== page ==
Commissioning in crisis

Monday, 12 December 2016 - 1:23pm

Local Charities Day is on Friday 16 December, which is fast approaching. A day that the Minister for Civil Society says is about celebrating local charities and community groups. 


At Lloyds Bank Foundation for England & Wales, we echo that sentiment. Championing small and medium-sized charities is part of our bread and butter. But as many in the sector well know, if we really want to do something meaningful to support smaller charities, we have to reform commissioning.

Commissioning in Crisis, a new report we have recently published, demonstrates why. It takes an in-depth look at 120 tender processes and the experiences of charities participating in them. The results are staggering.

The depth and breadth of the challenges charities face in commissioning, clearly show that poor commissioning practice is not limited to a few bad examples. It stretches beyond geography and sector. And homelessness services are not immune – in fact, 10% of all the evidence collected in our research relates directly to homelessness services.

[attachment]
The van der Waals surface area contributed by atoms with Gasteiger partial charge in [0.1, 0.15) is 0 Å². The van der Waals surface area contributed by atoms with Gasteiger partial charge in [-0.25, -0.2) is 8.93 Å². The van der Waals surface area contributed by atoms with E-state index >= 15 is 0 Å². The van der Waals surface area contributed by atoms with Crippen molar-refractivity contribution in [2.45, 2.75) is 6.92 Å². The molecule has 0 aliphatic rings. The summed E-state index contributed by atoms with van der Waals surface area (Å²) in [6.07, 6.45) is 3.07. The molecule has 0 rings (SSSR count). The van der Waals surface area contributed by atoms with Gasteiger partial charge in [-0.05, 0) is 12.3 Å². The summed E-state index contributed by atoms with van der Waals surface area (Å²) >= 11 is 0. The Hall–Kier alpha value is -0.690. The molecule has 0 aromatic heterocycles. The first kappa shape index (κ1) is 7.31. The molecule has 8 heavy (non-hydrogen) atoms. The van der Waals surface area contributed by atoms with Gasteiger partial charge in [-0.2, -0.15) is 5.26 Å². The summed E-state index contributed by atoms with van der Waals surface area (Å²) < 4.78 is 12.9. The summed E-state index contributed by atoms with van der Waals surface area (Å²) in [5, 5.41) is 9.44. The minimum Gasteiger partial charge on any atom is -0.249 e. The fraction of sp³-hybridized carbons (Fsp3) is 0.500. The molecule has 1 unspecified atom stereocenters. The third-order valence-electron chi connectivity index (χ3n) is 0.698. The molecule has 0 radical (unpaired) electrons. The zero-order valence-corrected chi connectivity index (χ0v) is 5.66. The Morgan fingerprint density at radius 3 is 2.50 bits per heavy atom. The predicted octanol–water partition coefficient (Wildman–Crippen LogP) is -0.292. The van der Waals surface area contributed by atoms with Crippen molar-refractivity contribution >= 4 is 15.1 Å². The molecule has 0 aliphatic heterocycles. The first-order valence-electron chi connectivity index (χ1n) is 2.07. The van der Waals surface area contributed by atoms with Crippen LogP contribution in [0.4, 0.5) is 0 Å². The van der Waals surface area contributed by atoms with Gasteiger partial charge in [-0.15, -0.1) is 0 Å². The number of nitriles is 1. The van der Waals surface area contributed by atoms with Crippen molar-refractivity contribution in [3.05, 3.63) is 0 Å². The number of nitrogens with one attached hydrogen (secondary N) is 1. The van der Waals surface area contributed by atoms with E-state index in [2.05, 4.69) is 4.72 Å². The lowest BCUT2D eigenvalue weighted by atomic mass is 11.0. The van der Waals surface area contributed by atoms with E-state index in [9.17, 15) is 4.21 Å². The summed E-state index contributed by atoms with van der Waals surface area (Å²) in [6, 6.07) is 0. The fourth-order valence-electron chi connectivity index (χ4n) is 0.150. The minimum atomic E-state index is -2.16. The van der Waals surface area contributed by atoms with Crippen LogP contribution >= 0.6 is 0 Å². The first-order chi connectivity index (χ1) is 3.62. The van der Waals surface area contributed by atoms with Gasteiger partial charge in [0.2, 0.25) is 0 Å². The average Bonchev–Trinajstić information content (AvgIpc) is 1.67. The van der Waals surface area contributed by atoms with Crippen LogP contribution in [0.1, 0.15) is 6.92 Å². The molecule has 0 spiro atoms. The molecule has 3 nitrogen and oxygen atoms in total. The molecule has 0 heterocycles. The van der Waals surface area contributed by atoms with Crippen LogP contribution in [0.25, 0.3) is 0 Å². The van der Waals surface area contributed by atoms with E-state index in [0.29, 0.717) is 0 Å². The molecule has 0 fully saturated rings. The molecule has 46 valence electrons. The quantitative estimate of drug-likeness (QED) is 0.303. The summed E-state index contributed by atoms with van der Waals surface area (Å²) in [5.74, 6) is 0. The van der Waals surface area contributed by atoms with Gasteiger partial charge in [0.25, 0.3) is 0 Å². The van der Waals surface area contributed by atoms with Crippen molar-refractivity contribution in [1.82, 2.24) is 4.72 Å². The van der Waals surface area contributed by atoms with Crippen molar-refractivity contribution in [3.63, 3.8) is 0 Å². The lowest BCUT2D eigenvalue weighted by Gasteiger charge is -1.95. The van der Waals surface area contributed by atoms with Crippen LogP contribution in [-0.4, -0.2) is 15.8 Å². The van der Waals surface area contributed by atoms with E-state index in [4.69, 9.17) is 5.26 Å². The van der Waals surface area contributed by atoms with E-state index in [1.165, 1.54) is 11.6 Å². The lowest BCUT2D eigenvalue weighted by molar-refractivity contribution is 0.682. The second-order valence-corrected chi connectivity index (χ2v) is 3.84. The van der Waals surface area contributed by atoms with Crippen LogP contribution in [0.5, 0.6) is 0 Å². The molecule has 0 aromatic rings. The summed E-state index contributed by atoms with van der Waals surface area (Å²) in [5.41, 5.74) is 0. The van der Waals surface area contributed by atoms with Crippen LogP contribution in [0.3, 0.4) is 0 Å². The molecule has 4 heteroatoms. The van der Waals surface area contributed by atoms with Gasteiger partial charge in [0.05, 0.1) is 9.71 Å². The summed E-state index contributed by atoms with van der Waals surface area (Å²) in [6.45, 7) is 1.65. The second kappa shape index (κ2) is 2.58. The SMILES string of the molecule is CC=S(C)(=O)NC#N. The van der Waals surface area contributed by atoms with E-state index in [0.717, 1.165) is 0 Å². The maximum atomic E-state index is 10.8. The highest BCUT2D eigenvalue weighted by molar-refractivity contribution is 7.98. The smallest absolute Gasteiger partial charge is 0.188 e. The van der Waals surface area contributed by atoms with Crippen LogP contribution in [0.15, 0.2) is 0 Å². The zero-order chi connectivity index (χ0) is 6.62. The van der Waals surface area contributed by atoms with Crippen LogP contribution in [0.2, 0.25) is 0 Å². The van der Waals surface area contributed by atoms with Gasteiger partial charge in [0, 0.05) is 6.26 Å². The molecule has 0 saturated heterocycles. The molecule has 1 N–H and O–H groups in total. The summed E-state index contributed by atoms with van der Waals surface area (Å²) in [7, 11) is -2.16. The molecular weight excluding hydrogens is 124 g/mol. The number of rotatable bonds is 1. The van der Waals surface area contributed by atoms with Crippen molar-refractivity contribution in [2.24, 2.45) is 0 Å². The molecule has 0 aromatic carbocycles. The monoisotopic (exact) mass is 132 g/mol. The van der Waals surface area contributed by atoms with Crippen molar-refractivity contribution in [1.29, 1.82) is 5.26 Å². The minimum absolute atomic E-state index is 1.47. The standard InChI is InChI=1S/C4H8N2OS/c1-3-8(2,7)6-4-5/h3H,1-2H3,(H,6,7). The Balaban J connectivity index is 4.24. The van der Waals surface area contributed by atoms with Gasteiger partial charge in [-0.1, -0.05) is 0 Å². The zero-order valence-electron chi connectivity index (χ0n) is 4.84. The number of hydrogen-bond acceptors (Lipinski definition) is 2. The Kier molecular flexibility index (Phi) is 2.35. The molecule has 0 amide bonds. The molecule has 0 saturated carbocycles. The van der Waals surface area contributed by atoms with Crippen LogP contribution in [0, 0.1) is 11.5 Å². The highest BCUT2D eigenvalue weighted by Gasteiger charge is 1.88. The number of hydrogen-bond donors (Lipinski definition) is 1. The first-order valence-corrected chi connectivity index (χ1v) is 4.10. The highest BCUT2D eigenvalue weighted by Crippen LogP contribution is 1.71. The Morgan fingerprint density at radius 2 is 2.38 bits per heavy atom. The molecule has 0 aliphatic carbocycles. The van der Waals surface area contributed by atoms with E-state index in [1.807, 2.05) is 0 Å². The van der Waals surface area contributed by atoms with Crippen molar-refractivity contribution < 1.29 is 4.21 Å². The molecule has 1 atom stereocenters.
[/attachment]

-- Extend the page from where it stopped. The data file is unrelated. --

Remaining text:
If you work for a small or medium-sized charity and have responded to a public-sector contract, no doubt the experiences in the report will be familiar to you. Perhaps there is some perverse comfort in knowing you’re not alone in your negative experiences, but in essence the results are concerning. It’s clear that change is needed - and at every level.

In response, the report makes recommendations for commissioners, central government and the sector. It has to start with a better understanding of what is needed, where and how. It isn’t about spending more money (we all know resources are tight), but about spending money in the best way to achieve the greatest long term value.

The Minister for Civil Society has made a commitment to unpicking the barriers that prevent smaller charities from playing an effective role in improving public services. This report provides answers to his challenge. We’re calling on him, and commissioners more widely to turn these recommendations into actions. Small and medium-sized charities offer the solutions to some of society’s toughest problems and systems must enable them to deliver them.

Blog by Caroline Howe - Lloyds Bank FoundationPolicy and National Programmes Manager